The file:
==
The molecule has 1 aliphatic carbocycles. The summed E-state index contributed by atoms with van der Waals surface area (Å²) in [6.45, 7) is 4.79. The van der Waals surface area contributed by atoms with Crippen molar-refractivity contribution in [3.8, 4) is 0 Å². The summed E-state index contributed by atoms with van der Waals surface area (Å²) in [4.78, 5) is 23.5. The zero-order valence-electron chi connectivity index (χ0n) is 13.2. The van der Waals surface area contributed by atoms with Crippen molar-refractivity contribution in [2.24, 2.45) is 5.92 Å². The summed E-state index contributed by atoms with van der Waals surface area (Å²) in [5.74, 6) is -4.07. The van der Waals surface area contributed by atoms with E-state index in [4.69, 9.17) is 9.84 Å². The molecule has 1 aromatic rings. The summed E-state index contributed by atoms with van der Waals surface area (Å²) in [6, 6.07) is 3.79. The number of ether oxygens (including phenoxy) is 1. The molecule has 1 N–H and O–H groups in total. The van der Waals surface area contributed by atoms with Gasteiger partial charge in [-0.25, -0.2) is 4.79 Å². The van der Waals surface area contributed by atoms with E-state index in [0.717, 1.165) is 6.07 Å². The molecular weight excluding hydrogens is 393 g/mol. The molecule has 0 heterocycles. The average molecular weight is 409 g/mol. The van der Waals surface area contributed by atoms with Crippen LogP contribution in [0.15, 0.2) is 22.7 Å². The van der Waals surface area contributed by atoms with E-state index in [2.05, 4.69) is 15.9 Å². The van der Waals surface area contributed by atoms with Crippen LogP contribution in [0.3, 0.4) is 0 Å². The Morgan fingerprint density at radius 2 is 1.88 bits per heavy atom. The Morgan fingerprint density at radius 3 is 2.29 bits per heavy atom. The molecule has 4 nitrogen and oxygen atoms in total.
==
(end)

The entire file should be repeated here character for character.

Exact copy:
The molecule has 1 aliphatic carbocycles. The summed E-state index contributed by atoms with van der Waals surface area (Å²) in [6.45, 7) is 4.79. The van der Waals surface area contributed by atoms with Crippen molar-refractivity contribution in [3.8, 4) is 0 Å². The summed E-state index contributed by atoms with van der Waals surface area (Å²) in [4.78, 5) is 23.5. The zero-order valence-electron chi connectivity index (χ0n) is 13.2. The van der Waals surface area contributed by atoms with Crippen molar-refractivity contribution in [2.24, 2.45) is 5.92 Å². The summed E-state index contributed by atoms with van der Waals surface area (Å²) in [5.74, 6) is -4.07. The van der Waals surface area contributed by atoms with E-state index in [4.69, 9.17) is 9.84 Å². The molecule has 1 aromatic rings. The summed E-state index contributed by atoms with van der Waals surface area (Å²) in [6, 6.07) is 3.79. The number of ether oxygens (including phenoxy) is 1. The molecule has 1 N–H and O–H groups in total. The van der Waals surface area contributed by atoms with Gasteiger partial charge in [-0.25, -0.2) is 4.79 Å². The van der Waals surface area contributed by atoms with E-state index in [0.717, 1.165) is 6.07 Å². The molecular weight excluding hydrogens is 393 g/mol. The molecule has 0 heterocycles. The average molecular weight is 409 g/mol. The van der Waals surface area contributed by atoms with Crippen LogP contribution in [0.15, 0.2) is 22.7 Å². The van der Waals surface area contributed by atoms with E-state index in [2.05, 4.69) is 15.9 Å². The van der Waals surface area contributed by atoms with Crippen LogP contribution in [0.3, 0.4) is 0 Å². The Morgan fingerprint density at radius 2 is 1.88 bits per heavy atom. The Morgan fingerprint density at radius 3 is 2.29 bits per heavy atom. The molecule has 4 nitrogen and oxygen atoms in total.